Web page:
Buffalo Fan
by: Tim

Growing up in Buffalo (and Crystal Beach, Ontario) I listened to The Happy Gang everyday.

My Mom even kept me out of kindergarten so I could continue listening.

CBL Radio knew no borders!

Don't Play Bingo Tonight Mother Lyrics
by: Anonymous

I too grew up listening to the Happy Gang, and loved them all! I'm looking for the words to "Don't Play Bingo Tonight Mother" which I believe Bert Pearl wrote with one of the rest of the gang.

Can anyone help me find the song again, words and tune?

Thanks a lot.

Don't Play Bingo Tonight Mother
by: Don (Webmaster)

I came across a couple of verses to the old song while writing The Happy Gang article, but I don't know the simple tune it was sung to.

Don't play bingo tonight mother
Stay home with daddy and me.
Don't play bingo tonight mother
We need your company.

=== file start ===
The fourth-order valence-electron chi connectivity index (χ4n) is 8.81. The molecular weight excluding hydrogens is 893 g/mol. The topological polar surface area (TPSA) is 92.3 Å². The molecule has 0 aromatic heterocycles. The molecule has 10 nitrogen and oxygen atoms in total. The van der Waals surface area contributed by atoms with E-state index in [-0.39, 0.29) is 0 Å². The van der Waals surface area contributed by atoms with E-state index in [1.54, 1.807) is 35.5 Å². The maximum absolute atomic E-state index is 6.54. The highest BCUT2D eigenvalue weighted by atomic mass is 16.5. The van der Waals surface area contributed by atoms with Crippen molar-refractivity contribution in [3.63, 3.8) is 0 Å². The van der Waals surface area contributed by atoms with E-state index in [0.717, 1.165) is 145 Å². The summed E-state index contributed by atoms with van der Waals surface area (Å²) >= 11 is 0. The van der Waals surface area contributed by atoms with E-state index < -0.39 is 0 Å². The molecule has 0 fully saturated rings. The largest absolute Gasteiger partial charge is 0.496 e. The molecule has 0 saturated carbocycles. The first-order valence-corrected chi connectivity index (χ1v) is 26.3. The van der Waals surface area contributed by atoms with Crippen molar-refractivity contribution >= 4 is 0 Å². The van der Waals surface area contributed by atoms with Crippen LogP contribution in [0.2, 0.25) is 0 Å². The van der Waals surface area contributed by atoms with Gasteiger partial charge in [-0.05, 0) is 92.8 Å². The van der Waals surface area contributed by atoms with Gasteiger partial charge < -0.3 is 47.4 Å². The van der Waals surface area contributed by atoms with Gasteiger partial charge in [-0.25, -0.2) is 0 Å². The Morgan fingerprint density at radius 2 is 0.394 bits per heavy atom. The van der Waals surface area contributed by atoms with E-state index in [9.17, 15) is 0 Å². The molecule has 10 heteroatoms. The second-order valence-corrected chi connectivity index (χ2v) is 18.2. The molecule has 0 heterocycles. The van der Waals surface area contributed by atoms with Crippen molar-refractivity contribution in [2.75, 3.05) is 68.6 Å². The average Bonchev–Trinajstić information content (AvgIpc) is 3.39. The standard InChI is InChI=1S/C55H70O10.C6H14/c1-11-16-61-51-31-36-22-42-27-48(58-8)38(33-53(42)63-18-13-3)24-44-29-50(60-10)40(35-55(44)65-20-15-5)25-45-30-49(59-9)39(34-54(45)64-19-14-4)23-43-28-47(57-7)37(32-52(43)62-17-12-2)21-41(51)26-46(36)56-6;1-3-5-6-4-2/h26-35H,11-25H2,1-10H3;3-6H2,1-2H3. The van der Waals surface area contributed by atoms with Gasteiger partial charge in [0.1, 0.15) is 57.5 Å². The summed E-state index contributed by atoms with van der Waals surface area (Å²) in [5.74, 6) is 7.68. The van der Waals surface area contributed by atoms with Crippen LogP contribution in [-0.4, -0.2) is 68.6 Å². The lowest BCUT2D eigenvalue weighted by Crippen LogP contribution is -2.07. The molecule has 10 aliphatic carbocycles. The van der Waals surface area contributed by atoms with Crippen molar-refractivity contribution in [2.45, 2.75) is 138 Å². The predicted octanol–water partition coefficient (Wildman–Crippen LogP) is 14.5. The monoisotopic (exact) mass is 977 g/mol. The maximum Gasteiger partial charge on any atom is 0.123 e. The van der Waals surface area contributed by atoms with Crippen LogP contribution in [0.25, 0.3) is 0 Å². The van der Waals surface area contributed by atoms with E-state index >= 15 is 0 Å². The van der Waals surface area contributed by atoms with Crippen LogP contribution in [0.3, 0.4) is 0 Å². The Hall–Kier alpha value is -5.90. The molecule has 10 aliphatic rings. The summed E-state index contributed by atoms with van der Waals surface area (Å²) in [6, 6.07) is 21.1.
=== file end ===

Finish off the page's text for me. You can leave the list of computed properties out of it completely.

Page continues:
Daddy sits nightly with tears in his eyes
Wondering if you will come home with a prize.
So don't play bingo tonight mother
Stay home with daddy and me.

Happy Gang Collection
by: denis

I have a Palmolive Happy Gang Family Foto, a Happy Gang BLUE PLATE SPECIAL, and a Happy Gang Fun book.

My Lunchtime Entertainment
by: Dave Smith

When I moved to California, I didn't realize Toronto would become a second Hollywood. I saw Bert Pearl walking down Hollywood Blvd. I found his telephone number in the phone book and called him up. We got together at his apartment and enjoyed some interesting conversation. He was the musical arranger for Giselle MacKenzie.

When I last saw him, I had said I'd like to start up my own "Happy Gang." He said, "Go ahead, I wish you luck." That was the last I heard from him.